The author goes through the Sermon on the Mount, point by point, as she goes through her story. The way she fit everything together, and goes back and forth speaks of impressive writing skills. She’s honed her writing craft very well.

At the beginning of each chapter there were quotes, and the quotes by Corrie ten Boom were my favorite. I’m very thankful that the author, like Corrie, was able to take the hardest thing in her life, and turn it around to use it for God’s glory. I had never heard about the author before reading this book, but apparently she’s traveled around speaking about forgiveness, and she has a blog. (Although, I don’t know if her blog is about forgiveness or not.) The author shows that even horrible and painful things in life can end up being used for good if they are handled the correct way.


There are some details in the book that make it unsuitable for ages 16 and under or so, but overall I think the author did a good job of not getting too detailed.

There were also several things I didn’t agree with all of the way, but for the most part I really appreciated everything in the book.


I’m giving The Way of Letting Go 4 out of 5 stars, and 7 out of 10.

*I received this book from BookLook

Leading KidMin – Book Review

Leading KidMin

By:  Pat Cimo and Matt Markins

Find it on:



First Person • NonFiction • Narrative Style • 192 Pages


About the Book (Backcover Blurb):

Want to see your church’s kids transformed for Jesus? Struggling to get the whole church on board? Know what you want to see happen, but not how to make it happen?

Leading KidMin is about what it takes to achieve big-time change. Moving past the “why” and getting straight to the “how,” Leading Kidmin provides tools and strategies for actually leading, influencing, and implementing change on a local church level—all from the vantage point of the children’s ministry director.

The mission of Leading KidMin is to create a movement of change-agents who don’t just know that change is needed, but are equipped to make it happen, leading their churches in becoming more aligned, effective, and geared for growth.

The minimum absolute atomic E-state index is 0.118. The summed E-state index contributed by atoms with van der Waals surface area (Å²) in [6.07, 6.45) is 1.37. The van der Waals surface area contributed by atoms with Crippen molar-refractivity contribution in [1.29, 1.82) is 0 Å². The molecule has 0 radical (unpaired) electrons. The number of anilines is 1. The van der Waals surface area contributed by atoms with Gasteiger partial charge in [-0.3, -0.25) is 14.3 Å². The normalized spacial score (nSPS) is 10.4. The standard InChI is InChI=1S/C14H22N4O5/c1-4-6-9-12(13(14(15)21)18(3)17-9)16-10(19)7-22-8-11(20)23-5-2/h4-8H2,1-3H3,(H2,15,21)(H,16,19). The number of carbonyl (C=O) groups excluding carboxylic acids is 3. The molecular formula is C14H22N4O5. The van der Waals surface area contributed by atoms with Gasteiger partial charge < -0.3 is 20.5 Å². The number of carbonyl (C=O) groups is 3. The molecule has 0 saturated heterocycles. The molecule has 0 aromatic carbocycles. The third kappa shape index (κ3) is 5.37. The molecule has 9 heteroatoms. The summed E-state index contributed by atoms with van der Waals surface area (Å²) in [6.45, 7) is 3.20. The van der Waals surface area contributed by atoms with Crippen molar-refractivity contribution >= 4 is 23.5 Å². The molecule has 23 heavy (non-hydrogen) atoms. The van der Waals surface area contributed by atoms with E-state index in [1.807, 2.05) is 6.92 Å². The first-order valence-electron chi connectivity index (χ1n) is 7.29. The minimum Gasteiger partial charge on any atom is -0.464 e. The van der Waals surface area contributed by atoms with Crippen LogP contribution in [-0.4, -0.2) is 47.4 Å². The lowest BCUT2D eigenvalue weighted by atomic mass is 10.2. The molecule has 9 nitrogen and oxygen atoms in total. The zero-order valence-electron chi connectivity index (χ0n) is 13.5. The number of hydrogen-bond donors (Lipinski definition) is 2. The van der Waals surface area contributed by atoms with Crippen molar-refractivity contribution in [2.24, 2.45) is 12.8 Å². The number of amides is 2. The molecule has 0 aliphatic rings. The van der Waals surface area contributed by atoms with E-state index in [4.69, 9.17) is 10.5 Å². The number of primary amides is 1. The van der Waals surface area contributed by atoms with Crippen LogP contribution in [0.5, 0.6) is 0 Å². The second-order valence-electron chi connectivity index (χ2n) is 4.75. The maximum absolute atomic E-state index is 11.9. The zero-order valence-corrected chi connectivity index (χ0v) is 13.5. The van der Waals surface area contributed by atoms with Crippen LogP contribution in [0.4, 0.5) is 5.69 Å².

Pat Cimo and Matt Markins, veterans of KidMin, are prepared to make you the change-agent you want to be—and that your church needs you to be. Are you ready?

Why I Choose this Book:

I help out with the children’s ministry at church, and therefore I thought it would be helpful to read about the subject.

What I Thought about this Book:

Currently I’m not at the place where the information was incredibly helpful – I don’t do enough with the kids ministry, and our church is rather small when compared to mega churches. At the same time I’m glad I read the book. It gave me a broader view of children’s ministry in churches around the USA, as well as giving me ideas of things that I can avoid in the future if/when I do get more involved with the ministry.

Despite being sick and rather apathetic about words in general as I read Leading KidMin, I found it interesting and enlightening, so that’s a big shout-out for the book. It was a bit confusing trying to keep track of which one of the authors was writing, but other than that, the writing was fairly straight-forward and easy to understand. It also struck me as being practical which is always a great thing, but then again, I’m not exactly in the correct position to state that with authority.

I appreciated the spirit of the book – the authors shared triumphant as well as trials, sharing humbly where they’d messed up and what they had learned from their mistakes.

There were pie charts and surveys throughout the book, and despite not being into math in the least bit, pie charts, surveys, and percentages make my little heart happy. The book was also pleasing to look at altogether – some of the information was in orange-shaded boxes, there were pie charts as I mentioned, headers that helped me stay focused, and several other small things like that which added to the ambience of the book.


This probably isn’t a book I’ll be re-reading for a long time – simply because it’s not where I am in life. I would recommend it to people who are very involved in kid’s ministry.


I’m giving Leading KidMin 4 out of 5 stars, and 6 out of 10.

*I received this book from Moody Press